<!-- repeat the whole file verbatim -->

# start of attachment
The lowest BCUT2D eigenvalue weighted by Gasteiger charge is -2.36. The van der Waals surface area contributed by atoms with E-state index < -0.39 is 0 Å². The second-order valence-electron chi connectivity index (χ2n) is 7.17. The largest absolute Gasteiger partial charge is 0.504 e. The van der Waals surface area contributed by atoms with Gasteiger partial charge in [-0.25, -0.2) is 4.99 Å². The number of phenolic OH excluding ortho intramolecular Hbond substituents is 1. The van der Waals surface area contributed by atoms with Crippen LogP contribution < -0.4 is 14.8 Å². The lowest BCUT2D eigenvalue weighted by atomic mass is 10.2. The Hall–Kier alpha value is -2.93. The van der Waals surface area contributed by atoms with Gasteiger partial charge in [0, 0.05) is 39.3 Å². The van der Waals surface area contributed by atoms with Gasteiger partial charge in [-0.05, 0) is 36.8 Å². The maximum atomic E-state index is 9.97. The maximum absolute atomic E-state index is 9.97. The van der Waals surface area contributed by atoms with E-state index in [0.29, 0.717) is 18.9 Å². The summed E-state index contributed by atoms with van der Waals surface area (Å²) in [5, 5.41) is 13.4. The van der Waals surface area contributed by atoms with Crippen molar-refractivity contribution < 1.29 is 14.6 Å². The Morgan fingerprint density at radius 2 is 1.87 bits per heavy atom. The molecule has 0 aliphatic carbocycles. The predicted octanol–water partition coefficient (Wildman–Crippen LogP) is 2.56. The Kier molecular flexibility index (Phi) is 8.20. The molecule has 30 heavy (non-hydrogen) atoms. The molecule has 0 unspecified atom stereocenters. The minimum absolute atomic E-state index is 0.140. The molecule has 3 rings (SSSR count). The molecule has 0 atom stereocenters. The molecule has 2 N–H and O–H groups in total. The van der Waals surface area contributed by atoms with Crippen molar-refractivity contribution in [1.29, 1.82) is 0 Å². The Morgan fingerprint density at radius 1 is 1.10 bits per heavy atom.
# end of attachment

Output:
The lowest BCUT2D eigenvalue weighted by Gasteiger charge is -2.36. The van der Waals surface area contributed by atoms with E-state index < -0.39 is 0 Å². The second-order valence-electron chi connectivity index (χ2n) is 7.17. The largest absolute Gasteiger partial charge is 0.504 e. The van der Waals surface area contributed by atoms with Gasteiger partial charge in [-0.25, -0.2) is 4.99 Å². The number of phenolic OH excluding ortho intramolecular Hbond substituents is 1. The van der Waals surface area contributed by atoms with Crippen LogP contribution < -0.4 is 14.8 Å². The lowest BCUT2D eigenvalue weighted by atomic mass is 10.2. The Hall–Kier alpha value is -2.93. The van der Waals surface area contributed by atoms with Gasteiger partial charge in [0, 0.05) is 39.3 Å². The van der Waals surface area contributed by atoms with Gasteiger partial charge in [-0.05, 0) is 36.8 Å². The maximum atomic E-state index is 9.97. The maximum absolute atomic E-state index is 9.97. The van der Waals surface area contributed by atoms with E-state index in [0.29, 0.717) is 18.9 Å². The summed E-state index contributed by atoms with van der Waals surface area (Å²) in [5, 5.41) is 13.4. The van der Waals surface area contributed by atoms with Crippen molar-refractivity contribution < 1.29 is 14.6 Å². The Morgan fingerprint density at radius 2 is 1.87 bits per heavy atom. The molecule has 0 aliphatic carbocycles. The predicted octanol–water partition coefficient (Wildman–Crippen LogP) is 2.56. The Kier molecular flexibility index (Phi) is 8.20. The molecule has 30 heavy (non-hydrogen) atoms. The molecule has 0 unspecified atom stereocenters. The minimum absolute atomic E-state index is 0.140. The molecule has 3 rings (SSSR count). The molecule has 0 atom stereocenters. The molecule has 2 N–H and O–H groups in total. The van der Waals surface area contributed by atoms with Crippen molar-refractivity contribution in [1.29, 1.82) is 0 Å². The Morgan fingerprint density at radius 1 is 1.10 bits per heavy atom.